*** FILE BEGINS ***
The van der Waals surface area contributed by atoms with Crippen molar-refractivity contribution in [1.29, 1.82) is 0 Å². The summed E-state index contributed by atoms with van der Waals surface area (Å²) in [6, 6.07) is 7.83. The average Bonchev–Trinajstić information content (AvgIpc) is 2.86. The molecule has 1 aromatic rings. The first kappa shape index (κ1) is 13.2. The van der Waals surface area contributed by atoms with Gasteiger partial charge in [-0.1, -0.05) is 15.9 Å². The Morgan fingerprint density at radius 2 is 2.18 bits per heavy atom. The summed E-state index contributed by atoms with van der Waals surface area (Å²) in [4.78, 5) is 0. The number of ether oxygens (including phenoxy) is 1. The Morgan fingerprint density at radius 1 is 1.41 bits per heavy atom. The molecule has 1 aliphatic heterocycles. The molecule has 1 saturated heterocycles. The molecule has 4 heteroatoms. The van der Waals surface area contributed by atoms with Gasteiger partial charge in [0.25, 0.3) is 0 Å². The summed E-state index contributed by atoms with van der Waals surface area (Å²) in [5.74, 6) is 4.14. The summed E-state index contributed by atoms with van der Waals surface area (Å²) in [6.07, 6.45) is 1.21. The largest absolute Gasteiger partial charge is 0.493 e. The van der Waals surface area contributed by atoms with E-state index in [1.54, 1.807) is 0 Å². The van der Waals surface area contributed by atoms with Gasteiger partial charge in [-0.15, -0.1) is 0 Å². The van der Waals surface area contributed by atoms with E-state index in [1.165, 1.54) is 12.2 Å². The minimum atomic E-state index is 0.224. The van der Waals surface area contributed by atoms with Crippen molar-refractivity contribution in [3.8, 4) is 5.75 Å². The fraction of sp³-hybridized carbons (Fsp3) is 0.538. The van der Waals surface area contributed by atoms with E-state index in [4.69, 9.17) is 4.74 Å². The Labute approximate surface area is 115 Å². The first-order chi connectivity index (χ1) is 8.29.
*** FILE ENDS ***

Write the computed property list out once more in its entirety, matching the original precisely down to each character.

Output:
The van der Waals surface area contributed by atoms with Crippen molar-refractivity contribution in [1.29, 1.82) is 0 Å². The summed E-state index contributed by atoms with van der Waals surface area (Å²) in [6, 6.07) is 7.83. The average Bonchev–Trinajstić information content (AvgIpc) is 2.86. The molecule has 1 aromatic rings. The first kappa shape index (κ1) is 13.2. The van der Waals surface area contributed by atoms with Gasteiger partial charge in [-0.1, -0.05) is 15.9 Å². The Morgan fingerprint density at radius 2 is 2.18 bits per heavy atom. The summed E-state index contributed by atoms with van der Waals surface area (Å²) in [4.78, 5) is 0. The number of ether oxygens (including phenoxy) is 1. The Morgan fingerprint density at radius 1 is 1.41 bits per heavy atom. The molecule has 1 aliphatic heterocycles. The molecule has 1 saturated heterocycles. The molecule has 4 heteroatoms. The van der Waals surface area contributed by atoms with Gasteiger partial charge in [0.25, 0.3) is 0 Å². The summed E-state index contributed by atoms with van der Waals surface area (Å²) in [5.74, 6) is 4.14. The summed E-state index contributed by atoms with van der Waals surface area (Å²) in [6.07, 6.45) is 1.21. The largest absolute Gasteiger partial charge is 0.493 e. The van der Waals surface area contributed by atoms with E-state index in [1.54, 1.807) is 0 Å². The van der Waals surface area contributed by atoms with Gasteiger partial charge in [-0.15, -0.1) is 0 Å². The van der Waals surface area contributed by atoms with E-state index in [1.165, 1.54) is 12.2 Å². The minimum atomic E-state index is 0.224. The van der Waals surface area contributed by atoms with Crippen molar-refractivity contribution in [3.8, 4) is 5.75 Å². The fraction of sp³-hybridized carbons (Fsp3) is 0.538. The van der Waals surface area contributed by atoms with E-state index in [4.69, 9.17) is 4.74 Å². The Labute approximate surface area is 115 Å². The first-order chi connectivity index (χ1) is 8.29.